Work by Burçak Bingöl enters permanent Collection of the Met in New York
Burçak Bingöl’s work ‚Broken II’ (2013) is now part of the permanent collection of the Metropolitan Museum New York. The piece is part of a series in which the artist questions Turkish society and heritage, meshes its cultural and personal stories, deconstructs familiar everyday items then casts them in richly-decorated ceramic artwork. Objects such as plain white bottles and tiles are cast and/or decorated in resonance with the traditions of the pre-modern Near East (Seljuq, Ottoman and Safavid). Sometimes they are dashed on the floor – a violent act captured by the artist in a short video installation – and a selection of the shards are then reassembled and decorated. In "Broken II" irregularly broken ceramic pieces have been perpendicularly reassembled in a three-dimensional square panel. Utilizing the medium of floral-decorated stonepaste, this work connects to the traditional ceramics and the colorful, decorative patterns created throughout the centuries in the Islamic world. The prominence given to roses relates especially to the Ottoman period and Iznik ceramics more specifically, wherein this flower appears prominently alongside tulips, hyacinths and carnations, all of which are rendered in a stylized, rather than naturalistic, manner of those in "Broken II." This method of deconstructing a traditional Turkish art form or medium – then reassembling it into a contemporary object calls both to the artistic Ottoman and Islamic heritage and questions the idea of "what is art?" – Bingöl’s counter to Marcel Duchamp’s concept of "ready-made art."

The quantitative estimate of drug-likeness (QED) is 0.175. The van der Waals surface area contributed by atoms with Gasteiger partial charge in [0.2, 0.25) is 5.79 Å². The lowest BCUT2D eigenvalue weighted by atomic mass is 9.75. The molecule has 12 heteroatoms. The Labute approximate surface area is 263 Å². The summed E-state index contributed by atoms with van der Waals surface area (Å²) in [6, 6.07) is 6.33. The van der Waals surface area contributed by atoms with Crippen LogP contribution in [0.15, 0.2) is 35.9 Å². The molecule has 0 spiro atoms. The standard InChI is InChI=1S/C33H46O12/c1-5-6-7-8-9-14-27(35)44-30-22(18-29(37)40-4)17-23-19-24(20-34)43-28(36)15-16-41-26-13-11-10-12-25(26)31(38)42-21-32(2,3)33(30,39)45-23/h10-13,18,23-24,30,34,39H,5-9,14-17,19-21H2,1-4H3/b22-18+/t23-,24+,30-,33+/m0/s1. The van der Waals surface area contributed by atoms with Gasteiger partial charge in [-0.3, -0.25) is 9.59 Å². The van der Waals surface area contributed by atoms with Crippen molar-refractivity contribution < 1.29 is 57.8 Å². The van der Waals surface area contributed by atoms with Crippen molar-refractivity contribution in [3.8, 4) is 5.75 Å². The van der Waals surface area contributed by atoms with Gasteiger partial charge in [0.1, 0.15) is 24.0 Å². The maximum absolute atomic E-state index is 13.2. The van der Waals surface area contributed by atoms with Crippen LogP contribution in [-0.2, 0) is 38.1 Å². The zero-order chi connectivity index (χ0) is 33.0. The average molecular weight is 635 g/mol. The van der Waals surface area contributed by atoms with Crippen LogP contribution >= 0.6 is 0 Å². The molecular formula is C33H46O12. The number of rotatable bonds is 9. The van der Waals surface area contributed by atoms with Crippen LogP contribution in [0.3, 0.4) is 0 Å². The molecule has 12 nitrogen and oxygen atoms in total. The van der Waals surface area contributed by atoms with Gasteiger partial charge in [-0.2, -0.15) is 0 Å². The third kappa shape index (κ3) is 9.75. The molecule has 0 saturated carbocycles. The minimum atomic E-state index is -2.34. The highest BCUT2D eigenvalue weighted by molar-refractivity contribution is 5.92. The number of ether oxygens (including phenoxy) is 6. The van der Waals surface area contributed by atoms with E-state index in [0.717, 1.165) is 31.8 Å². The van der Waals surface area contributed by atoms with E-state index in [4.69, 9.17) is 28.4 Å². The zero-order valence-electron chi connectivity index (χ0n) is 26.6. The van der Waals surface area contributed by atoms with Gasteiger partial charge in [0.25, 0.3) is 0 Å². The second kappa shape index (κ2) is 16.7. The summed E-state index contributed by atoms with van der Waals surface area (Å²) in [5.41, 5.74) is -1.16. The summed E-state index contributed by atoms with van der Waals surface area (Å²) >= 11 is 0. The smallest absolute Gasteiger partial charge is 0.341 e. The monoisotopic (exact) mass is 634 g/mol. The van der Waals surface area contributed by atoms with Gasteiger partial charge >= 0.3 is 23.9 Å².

The artist’s practice is an interrogation of belonging, culture, identity, decoration and failure by blurring the boundaries between these seemingly distinct notions. They are psychological landscapes that hover between abstraction and representation, seduction and repulsion, adoption and preservation that both embrace and disregard Eastern and Western traditions. They are not only both questioning and expanding the Western canon but also inviting the viewer to a re-consideraton of the distinction between art vs. Craft and high vs. Low. Working with sculptures, drawings, video, photography and installation, her work is a constant investigation of materials and objects where the repetitive act is formulated by merging fiction and failure. Burçak Bingöl’s sixth solo exhibiton Mythos & Utopia will take place at Zilberman Gallery Istanbul between February and April 2017.